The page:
Mars turns into a battlefield in Dark Colony, a real-time strategy game where war wages between Earth marines and alien Gray warriors. Each is equipped with their own unique units and structures.
The comic-like story and graphics put a new twist on this real-time simulation. At times, Dark Colony invokes memories of the film Aliens. In a fire fight gone bad, it's a little too much like the film Game Over Man, Game Over!. Having tough guys around, like S.A.R.G.E., keeps the marines in line ("The deadliest weapon in the world is a marine and his rifle!") and vehicles like the Exploiter can raise the body count to maximum levels! Playing the aliens is an interesting twist on the real-time genre, offering quite different and interesting units as the Grays use biotechnology. Their minions are bio-engineered creatures that can tear apart the human's reliance on mechanics. While some real time games say each side is unique, in Dark Colony the forces are as different as night and day.
Because Mars was in the process of being made more Earth-like, the combat takes place in three different terrain types, including jungle, desert, and underground--each with its own unique indigenous creatures. These terrain types help keep the game fairly fresh, but, like many real time games, players can get bogged down wandering in aimless canyons trying to complete an individual mission.
Overall, the graphics are very nice, evoking images of a game of miniatures; the marine units look like many of the sci-fi miniature combat simulations (without the hassle of all that painting).
More than anything, Dark Colony proves that we're all the same. Earth needs Mars to expand and solve the problems of over-population and lack of land. The Grays need Mars also to save their shattered civilization. Both sides really want peace, or rather, a piece of Mars!
Graphics: Not exactly cutting edge
Sound: Better than the graphics
Enjoyment: Blasting aliens can be fun
Replay Value: Once seems to be enough
Dark Colony is a 1997 real-time strategy game. In the near future, humans will colonize Mars in order to extract a precious gas called Petra-7. The problem is, a group of refugee Roswell-type aliens has also laid claim to Mars and are not happy about the filthy humans trying to pollute their atmosphere with oxygen. What's more, 60 million years or so ago, Mars was inhabited by an extremely advanced race which left some ruins and artifacts around. Finally, Mars is populated by a number of indigenous creatures which roam around aimlessly. And we thought all Mars had was maybe some microbes!
Dark Colony's game play is much like other's of its genre. Players build a base, build a unit to collect the 'money', and build fighting units for attack and defense. Base construction is fairly limited in Dark Colony. Only four buildings may be constructed, and 2 of those may later be upgraded. All base construction is centered around a concrete spire, which severely limits design. Once the four buildings have been constructed and the two upgraded, that's it. You are also limited to the one concrete spire, which means that if you are on a large map, it can take ages for a new unit to get to the front line.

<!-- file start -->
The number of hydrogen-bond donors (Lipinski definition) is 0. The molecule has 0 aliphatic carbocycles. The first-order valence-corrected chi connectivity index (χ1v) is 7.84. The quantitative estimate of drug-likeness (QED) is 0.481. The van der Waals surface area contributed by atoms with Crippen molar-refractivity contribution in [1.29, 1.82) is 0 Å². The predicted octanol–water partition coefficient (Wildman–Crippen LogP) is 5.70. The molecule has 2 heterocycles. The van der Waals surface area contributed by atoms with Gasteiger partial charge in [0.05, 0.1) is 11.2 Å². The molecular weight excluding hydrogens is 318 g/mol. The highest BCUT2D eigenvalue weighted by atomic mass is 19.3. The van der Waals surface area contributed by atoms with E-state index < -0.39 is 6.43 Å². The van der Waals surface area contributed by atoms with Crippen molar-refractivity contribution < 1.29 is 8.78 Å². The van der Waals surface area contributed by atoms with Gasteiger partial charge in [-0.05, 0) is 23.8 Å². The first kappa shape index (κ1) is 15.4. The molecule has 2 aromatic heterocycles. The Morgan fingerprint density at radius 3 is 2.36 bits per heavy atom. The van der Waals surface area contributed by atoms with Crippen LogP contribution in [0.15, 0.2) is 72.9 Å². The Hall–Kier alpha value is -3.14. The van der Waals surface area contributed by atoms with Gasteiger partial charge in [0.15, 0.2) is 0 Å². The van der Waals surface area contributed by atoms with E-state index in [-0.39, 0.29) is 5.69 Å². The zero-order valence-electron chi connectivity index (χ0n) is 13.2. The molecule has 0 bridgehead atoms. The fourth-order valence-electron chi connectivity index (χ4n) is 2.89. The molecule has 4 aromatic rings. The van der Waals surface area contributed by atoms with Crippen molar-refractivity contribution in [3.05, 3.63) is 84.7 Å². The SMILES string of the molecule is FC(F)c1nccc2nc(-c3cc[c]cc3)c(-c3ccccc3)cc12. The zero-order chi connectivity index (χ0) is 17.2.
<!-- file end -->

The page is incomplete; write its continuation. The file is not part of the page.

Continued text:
The unit mix is about average. Standard infantry, heavy assault and artillery units are available. A disappointment is that each side has only one air unit, which is pretty weak. I would expect that in the future, the air war would be just as important as it is today, especially on a planet with weaker gravity such as Mars. I was disappointed to see that the two sides in this game, Humans and Grays, are extremely similar. The only differences between the two sides are the unit pictures and the fact that Humans fight better in the day while Grays fight better at night.
The artifacts left behind by the ancient race that once inhabited Mars are a nice touch. It helps to compensate for the sameness of the two forces. The graphics are also nicely done. I especially enjoyed the nighttime effect with colors becoming faded gray and the units viewing radius decreasing.
The computer's AI plays a very aggressive game, which is a welcome change from the type of AI which just sits there fortifying until you come and attack. The player's own units are actually quite stupid. If you have a group of units standing on sentry, and a group of enemy attack, perhaps half of your forces will engage the enemy while the rest just stand there and do nothing to help. You must make sure all nearby forces help when you are under attack, otherwise your troops will just stand around while the soldiers just next to them fight the attackers.
As real-time strategy games go, Dark Colony is a little below average. If it had come out 2 years ago, before Warcraft and Command & Conquer, it would have been something special. Unfortunately, it fails to distinguish itself from the other games of its type already out there. It really has little to recommend it when compared to the other real-time strategy games out there except for its aggressive AI.
People who downloaded Dark Colony have also downloaded:
Dark Reign 2, Dark Reign: The Future of War, Dark Reign: Rise of the Shadowhand, Dune 2000, Emperor: Battle for Dune, Dark Legions, The, Dark Planet: Battle for Natrolis, D-Day
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